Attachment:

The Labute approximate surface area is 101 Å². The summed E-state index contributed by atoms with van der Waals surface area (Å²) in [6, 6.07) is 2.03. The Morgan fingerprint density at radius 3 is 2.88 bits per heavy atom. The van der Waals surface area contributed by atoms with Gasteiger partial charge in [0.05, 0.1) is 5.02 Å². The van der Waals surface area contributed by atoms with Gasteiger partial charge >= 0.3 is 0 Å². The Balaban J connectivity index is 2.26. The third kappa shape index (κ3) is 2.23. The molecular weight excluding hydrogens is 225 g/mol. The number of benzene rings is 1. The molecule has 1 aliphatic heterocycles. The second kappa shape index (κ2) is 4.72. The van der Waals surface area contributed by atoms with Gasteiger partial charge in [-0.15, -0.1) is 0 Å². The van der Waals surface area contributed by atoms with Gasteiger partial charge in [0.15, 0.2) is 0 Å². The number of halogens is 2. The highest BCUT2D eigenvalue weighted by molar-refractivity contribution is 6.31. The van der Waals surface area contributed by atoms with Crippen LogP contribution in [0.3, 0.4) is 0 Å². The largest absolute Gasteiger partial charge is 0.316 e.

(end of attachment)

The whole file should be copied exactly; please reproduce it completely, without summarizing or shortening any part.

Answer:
The Labute approximate surface area is 101 Å². The summed E-state index contributed by atoms with van der Waals surface area (Å²) in [6, 6.07) is 2.03. The Morgan fingerprint density at radius 3 is 2.88 bits per heavy atom. The van der Waals surface area contributed by atoms with Gasteiger partial charge in [0.05, 0.1) is 5.02 Å². The van der Waals surface area contributed by atoms with Gasteiger partial charge >= 0.3 is 0 Å². The Balaban J connectivity index is 2.26. The third kappa shape index (κ3) is 2.23. The molecular weight excluding hydrogens is 225 g/mol. The number of benzene rings is 1. The molecule has 1 aliphatic heterocycles. The second kappa shape index (κ2) is 4.72. The van der Waals surface area contributed by atoms with Gasteiger partial charge in [-0.15, -0.1) is 0 Å². The van der Waals surface area contributed by atoms with Gasteiger partial charge in [0.15, 0.2) is 0 Å². The number of halogens is 2. The highest BCUT2D eigenvalue weighted by molar-refractivity contribution is 6.31. The van der Waals surface area contributed by atoms with Crippen LogP contribution in [0.3, 0.4) is 0 Å². The largest absolute Gasteiger partial charge is 0.316 e.